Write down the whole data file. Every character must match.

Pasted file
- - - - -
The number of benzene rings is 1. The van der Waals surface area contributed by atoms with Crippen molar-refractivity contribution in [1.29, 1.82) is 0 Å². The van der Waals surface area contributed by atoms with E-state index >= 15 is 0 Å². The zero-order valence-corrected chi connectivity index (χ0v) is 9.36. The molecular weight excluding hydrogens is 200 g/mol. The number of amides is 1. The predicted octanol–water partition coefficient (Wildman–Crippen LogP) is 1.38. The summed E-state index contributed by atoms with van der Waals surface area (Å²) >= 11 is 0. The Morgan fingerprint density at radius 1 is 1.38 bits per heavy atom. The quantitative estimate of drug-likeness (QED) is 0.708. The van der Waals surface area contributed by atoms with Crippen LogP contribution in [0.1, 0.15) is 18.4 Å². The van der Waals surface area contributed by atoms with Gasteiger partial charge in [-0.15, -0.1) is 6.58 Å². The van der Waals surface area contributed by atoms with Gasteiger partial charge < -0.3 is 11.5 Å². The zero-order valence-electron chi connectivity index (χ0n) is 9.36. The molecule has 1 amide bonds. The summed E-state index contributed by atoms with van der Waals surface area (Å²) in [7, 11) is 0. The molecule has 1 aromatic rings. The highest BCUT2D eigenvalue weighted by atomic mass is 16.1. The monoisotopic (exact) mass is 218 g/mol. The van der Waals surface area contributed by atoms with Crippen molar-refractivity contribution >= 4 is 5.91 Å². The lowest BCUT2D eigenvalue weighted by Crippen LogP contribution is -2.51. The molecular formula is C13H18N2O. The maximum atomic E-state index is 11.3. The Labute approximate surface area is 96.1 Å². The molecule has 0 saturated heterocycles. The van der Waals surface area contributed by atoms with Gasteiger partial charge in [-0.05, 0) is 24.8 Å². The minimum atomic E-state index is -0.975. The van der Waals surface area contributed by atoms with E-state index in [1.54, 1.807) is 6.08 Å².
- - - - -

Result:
The number of benzene rings is 1. The van der Waals surface area contributed by atoms with Crippen molar-refractivity contribution in [1.29, 1.82) is 0 Å². The van der Waals surface area contributed by atoms with E-state index >= 15 is 0 Å². The zero-order valence-corrected chi connectivity index (χ0v) is 9.36. The molecular weight excluding hydrogens is 200 g/mol. The number of amides is 1. The predicted octanol–water partition coefficient (Wildman–Crippen LogP) is 1.38. The summed E-state index contributed by atoms with van der Waals surface area (Å²) >= 11 is 0. The Morgan fingerprint density at radius 1 is 1.38 bits per heavy atom. The quantitative estimate of drug-likeness (QED) is 0.708. The van der Waals surface area contributed by atoms with Crippen LogP contribution in [0.1, 0.15) is 18.4 Å². The van der Waals surface area contributed by atoms with Gasteiger partial charge in [-0.15, -0.1) is 6.58 Å². The van der Waals surface area contributed by atoms with Gasteiger partial charge < -0.3 is 11.5 Å². The zero-order valence-electron chi connectivity index (χ0n) is 9.36. The molecule has 1 amide bonds. The summed E-state index contributed by atoms with van der Waals surface area (Å²) in [7, 11) is 0. The molecule has 1 aromatic rings. The highest BCUT2D eigenvalue weighted by atomic mass is 16.1. The monoisotopic (exact) mass is 218 g/mol. The van der Waals surface area contributed by atoms with Crippen molar-refractivity contribution >= 4 is 5.91 Å². The lowest BCUT2D eigenvalue weighted by Crippen LogP contribution is -2.51. The molecular formula is C13H18N2O. The maximum atomic E-state index is 11.3. The Labute approximate surface area is 96.1 Å². The molecule has 0 saturated heterocycles. The van der Waals surface area contributed by atoms with Gasteiger partial charge in [-0.05, 0) is 24.8 Å². The minimum atomic E-state index is -0.975. The van der Waals surface area contributed by atoms with E-state index in [1.54, 1.807) is 6.08 Å².